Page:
Re: This used to be on disease and immunity

Eric Brunner (
17 Jul 1996 22:00:56 GMT

Gerold Firl ( wrote:
: In article <4sgea7$>, (Eric Brunner) writes:

: |> : >I'd also be interested (slightly) to know what "slant" you perceive, and
: |> : >how you reached that perception, and so forth.

: Eric, your slant is obvious. Remember your frantic defense of vine
: deloria? I have asked you several times now for an explanation of how
: you can defend a loony-tune buffoon like deloria, and you have never
: deigned to reply; the reason, of course, is quite clear. Deloria is an
: indian, so no matter how pathetically transparent his errors, you can
: not bring yourself to acknowledge them. You are trapped within a rigid
: us vs. them ideology, and your dogmatic blinders are set on narrow
: focus.

Not quite. I've spoken with Professor Deloria and have in progress some
work which I know he will consider when undertaking the second and third
parts of his projected three-part work. I applaud his taking, however
clumsily, scientism that is neither scientific, nor even self-aware of
its ethnocentricism, to task.

My criticism are for his ears first, of defects of method. In spite of the
milage that cataclysmic net-kooks (the Ted Hodders of sundry newsgroups),
and hyperdiffusionist net-kooks (the Steve Whittets of sundry newsgroups),
and the creationists net-kooks (too many to mention), and the pseudo-
scientism net-kooks (the Gerold Firls of sundry newsgroups), each get out
of their divergent purpose-built readings of his last book length work,
news groups and net kookery is not the first or best place to attempt real

You'll just have to wait, and don't forget to capitalize proper names.

: You're thus trapped between your ethnocentrism and your pose of
: fearlessly seeking the truth, no matter how painful for conventional
: wisdom. You can neither acknowledge the errors of deloria nor admit your
: ideological partisanship. Sad, actually.

See above.

: |> Philip Deitiker ( wrote:

: |> : Then let's get the discussion back to those aspects of genetics,
: |> : immunity, interpreted epidemiological data, and relative sources of
: |> : mortality.

: |> Bzzt. Genetics (human) is not causal, except to the obsedes (obsessives) of
: |> Eurocentricism. Epidemiological data is not. The role of immunity is rather
: |> limited to specific pathogens with specific host behaviors.

: Once again we see eric's ideology. Here's another sample of his
: hysterical fear of biology and genetics:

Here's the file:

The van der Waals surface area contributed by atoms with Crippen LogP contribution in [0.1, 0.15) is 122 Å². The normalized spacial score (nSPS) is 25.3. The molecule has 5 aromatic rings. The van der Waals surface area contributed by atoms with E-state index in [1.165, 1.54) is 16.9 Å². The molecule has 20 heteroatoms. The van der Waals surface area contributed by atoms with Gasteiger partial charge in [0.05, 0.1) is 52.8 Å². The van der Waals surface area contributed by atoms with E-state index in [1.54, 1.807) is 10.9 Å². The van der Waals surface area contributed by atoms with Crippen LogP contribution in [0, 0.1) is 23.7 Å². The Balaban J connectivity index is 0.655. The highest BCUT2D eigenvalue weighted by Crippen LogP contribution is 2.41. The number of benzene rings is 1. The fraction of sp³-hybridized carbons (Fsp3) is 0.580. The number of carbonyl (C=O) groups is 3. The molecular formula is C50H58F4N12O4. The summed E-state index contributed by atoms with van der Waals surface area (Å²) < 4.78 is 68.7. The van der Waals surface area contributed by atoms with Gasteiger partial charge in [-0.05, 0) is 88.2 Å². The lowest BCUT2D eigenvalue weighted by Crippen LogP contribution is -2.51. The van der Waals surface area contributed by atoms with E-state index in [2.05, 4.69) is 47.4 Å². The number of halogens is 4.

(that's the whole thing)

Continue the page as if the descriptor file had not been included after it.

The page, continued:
: |> : Sure it does when we talk about the most formidable mechanism of
: |> : mutation certainly we have to consider gene conversion and being a
: |> : subset of recombination linkage groups and complimentation groups and

: |> Bzzt. The only thing(s) adapting in post-Holocene time are pathogens, not
: |> peoples. The sole non-trivial (in terms of causation) area of interest for
: |> biological adaptations is non-human.

: Notice the "bzzt"? That is derived from tv gameshows, where the hidden,
: off-screen "judges" use "the buzzer" to convey their theological
: dictate.

I wasn't aware that a theological "reading" of TV game shows was common.

: The doctrine according to eric has been revealed: the only
: things adapting in post-holocene times are pathogens, *not peoples*!
: (Emphasis added, as if it were necessary. The agenda is obvious.)

: Whence the phobia? How do you plan to enforce your decree? Biological
: organisms evolve, whether you like it or not, and epidemics are an
: especially blatent example. A 90% die-off will produce a genetic shift,
: especially in small populations, and *especially* in the genetics of the
: immune system. You can argue that acquired immunity is more significant
: than genetic resistance, and in the case of the individual that is
: certainly true; I'd much rather have an acquired immunity than a genetic
: resistance when confronted with an infection. Genetic resistance makes
: it more probable that I'll survive, but acquired immunity is a sure
: thing.

: In the face of an epidemic, however, genetic immunity can make the
: difference between cultural survival and extinction. A 30% mortality
: rate is a different kind of catastrophe than 90% mortality. A culture
: can bounce back fairly quickly from an epidemic with a 30% kill rate
: (look at europe after the plague) but a 90% mortality makes a culture
: extremely vulnurable. Unless they are given a lot of time to recover, in
: complete isolation from others, that kind of demographic collapse is
: almost certainly fatal. Genetic resistance makes a big difference at
: that level.

Sigh. Maybe it is the water.

: --
: -=-=-=-=-=-=-=-=-=-=-=-=-=-=-=-=-=-=-=-=-=-=-=-=-=-=-=-=-=-=-=-=-=-=-=-
: Disclaimer claims dat de claims claimed in dis are de claims of meself,
: me, and me alone, so sue us god. I won't tell Bill & Dave if you won't.
: =-=-=-=-=-=-=-=-=-=-=-=-=-=---- Gerold Firl @ ..hplabs!hp-sdd!geroldf

Eric Brunner